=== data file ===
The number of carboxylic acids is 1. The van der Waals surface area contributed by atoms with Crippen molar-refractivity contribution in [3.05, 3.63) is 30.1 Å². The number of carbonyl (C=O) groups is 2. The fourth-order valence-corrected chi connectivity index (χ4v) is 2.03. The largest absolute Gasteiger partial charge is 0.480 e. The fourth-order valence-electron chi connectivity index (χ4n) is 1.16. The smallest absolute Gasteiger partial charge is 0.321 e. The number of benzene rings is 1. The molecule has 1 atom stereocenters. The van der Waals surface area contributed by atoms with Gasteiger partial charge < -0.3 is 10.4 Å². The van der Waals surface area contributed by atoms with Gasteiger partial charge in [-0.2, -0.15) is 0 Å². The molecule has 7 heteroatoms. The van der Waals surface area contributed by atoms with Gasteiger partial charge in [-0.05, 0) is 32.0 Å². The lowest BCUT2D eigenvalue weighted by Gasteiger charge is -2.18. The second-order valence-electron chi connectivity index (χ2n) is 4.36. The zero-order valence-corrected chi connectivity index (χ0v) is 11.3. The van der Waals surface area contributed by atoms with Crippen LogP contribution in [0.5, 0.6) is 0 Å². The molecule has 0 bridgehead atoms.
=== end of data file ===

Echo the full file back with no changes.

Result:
The number of carboxylic acids is 1. The van der Waals surface area contributed by atoms with Crippen molar-refractivity contribution in [3.05, 3.63) is 30.1 Å². The number of carbonyl (C=O) groups is 2. The fourth-order valence-corrected chi connectivity index (χ4v) is 2.03. The largest absolute Gasteiger partial charge is 0.480 e. The fourth-order valence-electron chi connectivity index (χ4n) is 1.16. The smallest absolute Gasteiger partial charge is 0.321 e. The number of benzene rings is 1. The molecule has 1 atom stereocenters. The van der Waals surface area contributed by atoms with Gasteiger partial charge < -0.3 is 10.4 Å². The van der Waals surface area contributed by atoms with Gasteiger partial charge in [-0.2, -0.15) is 0 Å². The molecule has 7 heteroatoms. The van der Waals surface area contributed by atoms with Gasteiger partial charge in [-0.05, 0) is 32.0 Å². The lowest BCUT2D eigenvalue weighted by Gasteiger charge is -2.18. The second-order valence-electron chi connectivity index (χ2n) is 4.36. The zero-order valence-corrected chi connectivity index (χ0v) is 11.3. The van der Waals surface area contributed by atoms with Crippen LogP contribution in [0.5, 0.6) is 0 Å². The molecule has 0 bridgehead atoms.